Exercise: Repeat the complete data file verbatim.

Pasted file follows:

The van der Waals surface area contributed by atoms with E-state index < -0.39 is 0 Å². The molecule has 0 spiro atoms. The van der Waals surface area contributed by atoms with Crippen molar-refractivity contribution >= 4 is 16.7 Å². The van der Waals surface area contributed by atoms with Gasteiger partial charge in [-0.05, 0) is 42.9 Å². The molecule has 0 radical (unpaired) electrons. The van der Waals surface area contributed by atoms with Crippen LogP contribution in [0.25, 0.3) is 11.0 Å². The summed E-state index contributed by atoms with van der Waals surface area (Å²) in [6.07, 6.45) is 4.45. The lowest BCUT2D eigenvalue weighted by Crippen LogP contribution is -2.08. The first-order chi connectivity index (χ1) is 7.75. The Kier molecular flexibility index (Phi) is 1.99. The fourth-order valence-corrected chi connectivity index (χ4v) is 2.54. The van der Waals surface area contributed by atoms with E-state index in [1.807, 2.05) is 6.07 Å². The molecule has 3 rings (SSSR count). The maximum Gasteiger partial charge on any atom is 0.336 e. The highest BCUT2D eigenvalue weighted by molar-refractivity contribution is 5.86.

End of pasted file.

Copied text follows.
The van der Waals surface area contributed by atoms with E-state index < -0.39 is 0 Å². The molecule has 0 spiro atoms. The van der Waals surface area contributed by atoms with Crippen molar-refractivity contribution >= 4 is 16.7 Å². The van der Waals surface area contributed by atoms with Gasteiger partial charge in [-0.05, 0) is 42.9 Å². The molecule has 0 radical (unpaired) electrons. The van der Waals surface area contributed by atoms with Crippen LogP contribution in [0.25, 0.3) is 11.0 Å². The summed E-state index contributed by atoms with van der Waals surface area (Å²) in [6.07, 6.45) is 4.45. The lowest BCUT2D eigenvalue weighted by Crippen LogP contribution is -2.08. The first-order chi connectivity index (χ1) is 7.75. The Kier molecular flexibility index (Phi) is 1.99. The fourth-order valence-corrected chi connectivity index (χ4v) is 2.54. The van der Waals surface area contributed by atoms with E-state index in [1.807, 2.05) is 6.07 Å². The molecule has 3 rings (SSSR count). The maximum Gasteiger partial charge on any atom is 0.336 e. The highest BCUT2D eigenvalue weighted by molar-refractivity contribution is 5.86.